Gary Sinise spoke with us when he was scheduled to co-host the National Memorial Day Concert in Washington, D.C. He's had to cancel, but the show will go on, airing at 8 p.m. Eastern on May 26 on PBS stations. Mary McCormack will fill in for Gary as co-host with Joe Mantegna.
This year marks the 30th anniversary of the National Memorial Day Concert, and Sinise has been involved with the event since 2005. We had a great conversation and decided to share the interview even though he won't be able to attend the event.
Sinise spoke to us about his experiences with the concert, what the role of Lt. Dan Taylor has meant to his career and his life, and his recent memoir "Grateful American."
I brought up his father Robert's own movie career, which he started as editor for the drive-in gore schlockmaster Herschell Gordon Lewis in the early 1960s. Gary enthusiastically displayed his own knowledge of deep cuts from one of the trashiest filmographies of all time. He truly is a renaissance man.
This is the 30th anniversary of the National Memorial Day Concert. How many of these have you hosted?
Yeah, it's incredible. The first concert I did was in 2005. And my buddy, Joe Mantegna, had started doing the concert in 2002, and he invited me to come with my band to be a part of a segment that was focused on the USO. I was doing a lot of USO performances and tours and that kind of thing, so we brought my band and we played in the 2005 concert.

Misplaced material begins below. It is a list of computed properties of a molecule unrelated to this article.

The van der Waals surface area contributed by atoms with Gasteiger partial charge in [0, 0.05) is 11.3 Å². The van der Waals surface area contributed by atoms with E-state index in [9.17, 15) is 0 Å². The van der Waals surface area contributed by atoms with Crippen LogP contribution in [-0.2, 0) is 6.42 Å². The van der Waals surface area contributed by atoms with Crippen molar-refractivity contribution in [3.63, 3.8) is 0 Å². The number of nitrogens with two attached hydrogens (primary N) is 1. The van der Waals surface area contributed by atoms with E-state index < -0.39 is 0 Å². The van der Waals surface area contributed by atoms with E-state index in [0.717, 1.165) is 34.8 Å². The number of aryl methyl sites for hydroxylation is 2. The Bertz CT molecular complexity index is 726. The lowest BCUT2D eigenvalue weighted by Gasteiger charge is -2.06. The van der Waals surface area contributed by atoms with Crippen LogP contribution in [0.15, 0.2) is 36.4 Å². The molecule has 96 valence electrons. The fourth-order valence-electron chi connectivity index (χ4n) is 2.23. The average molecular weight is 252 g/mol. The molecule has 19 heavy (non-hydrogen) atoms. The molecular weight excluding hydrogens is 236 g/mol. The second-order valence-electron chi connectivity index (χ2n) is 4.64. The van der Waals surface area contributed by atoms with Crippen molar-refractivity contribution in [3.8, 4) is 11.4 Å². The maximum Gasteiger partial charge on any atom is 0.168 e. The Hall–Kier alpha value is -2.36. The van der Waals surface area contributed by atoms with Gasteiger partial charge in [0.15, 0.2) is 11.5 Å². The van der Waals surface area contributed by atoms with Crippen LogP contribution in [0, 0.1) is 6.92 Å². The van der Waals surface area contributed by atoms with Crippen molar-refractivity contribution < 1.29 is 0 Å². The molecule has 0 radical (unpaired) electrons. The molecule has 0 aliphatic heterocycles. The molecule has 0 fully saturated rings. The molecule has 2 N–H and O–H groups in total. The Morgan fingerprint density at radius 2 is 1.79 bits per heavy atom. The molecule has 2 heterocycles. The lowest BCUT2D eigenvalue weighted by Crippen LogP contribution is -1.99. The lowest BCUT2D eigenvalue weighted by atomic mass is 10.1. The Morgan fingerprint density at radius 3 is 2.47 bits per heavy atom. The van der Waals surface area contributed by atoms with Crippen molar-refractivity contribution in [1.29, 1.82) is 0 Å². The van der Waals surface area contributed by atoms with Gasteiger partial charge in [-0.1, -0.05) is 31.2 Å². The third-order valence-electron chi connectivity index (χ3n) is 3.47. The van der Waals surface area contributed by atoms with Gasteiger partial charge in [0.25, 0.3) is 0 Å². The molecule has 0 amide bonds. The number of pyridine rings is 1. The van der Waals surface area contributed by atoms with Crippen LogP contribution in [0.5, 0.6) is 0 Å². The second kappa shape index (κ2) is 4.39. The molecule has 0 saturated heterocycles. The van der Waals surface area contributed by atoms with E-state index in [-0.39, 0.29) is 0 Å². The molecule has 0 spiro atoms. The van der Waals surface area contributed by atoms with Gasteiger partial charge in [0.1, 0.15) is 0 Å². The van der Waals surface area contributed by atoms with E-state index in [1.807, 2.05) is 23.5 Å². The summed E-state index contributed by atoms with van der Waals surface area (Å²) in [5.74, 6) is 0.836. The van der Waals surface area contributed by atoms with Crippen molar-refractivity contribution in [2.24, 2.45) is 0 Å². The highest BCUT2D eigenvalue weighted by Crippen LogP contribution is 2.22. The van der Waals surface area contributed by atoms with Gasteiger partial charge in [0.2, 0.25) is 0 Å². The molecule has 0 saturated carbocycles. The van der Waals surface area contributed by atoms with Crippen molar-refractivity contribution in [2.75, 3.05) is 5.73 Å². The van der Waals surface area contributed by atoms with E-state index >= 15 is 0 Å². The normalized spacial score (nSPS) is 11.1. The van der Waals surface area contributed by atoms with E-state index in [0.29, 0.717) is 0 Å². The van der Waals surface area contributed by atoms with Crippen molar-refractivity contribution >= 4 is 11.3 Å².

At that concert, they asked me if I would narrate some of the content after we performed. I stayed on and narrated a few segments, and then they asked me to come back and co-host with Joe. And I've been doing it ever since.
Are there any particular moments over the last decade and a half that stand out for you?
There are too many. When I first started doing the concert, Charles Durning was still alive. Charlie was not only an amazing actor, but he hit the beach at Normandy and fought his way all the way into Germany.
Charlie had an incredible World War II story, and I remember him telling his personal story. He would usually tell other stories but, at one point, he started telling his own story on the show. And it was so incredibly powerful. When he passed away, they replayed that. I remember just standing there at the rehearsal, watching the video and just bursting into tears because it was so powerful and he was a wonderful guy.
And that was just one moment. I've had so many opportunities myself to be in different segments, highlighting different stories, and each one of them has been very, very powerful.
Memorial Day this year is right before the 75th anniversary of the D-Day landing. Is there anything special planned for the concert this year to commemorate that?
Obviously, we are going to have a group of World War II veterans there. This is also the 30th anniversary of the concert, so we're going to do a little segment that highlights some great moments over the years of the show. The D-Day anniversary is just a week after the show, so we're going to do something special for that.
We've got great performers who are a part of the show, again, this year. It's kind of funny, but every year after the concert, everybody looks at each other and says, "Well, I think that's the best one we've ever done."
Each year, the concert is very moving, very powerful, very uplifting, very supportive, celebrating those who have sacrificed in defense of our freedom.
Speaking of anniversaries, coming up this July 4 weekend is the 25th anniversary of the release of "Forrest Gump."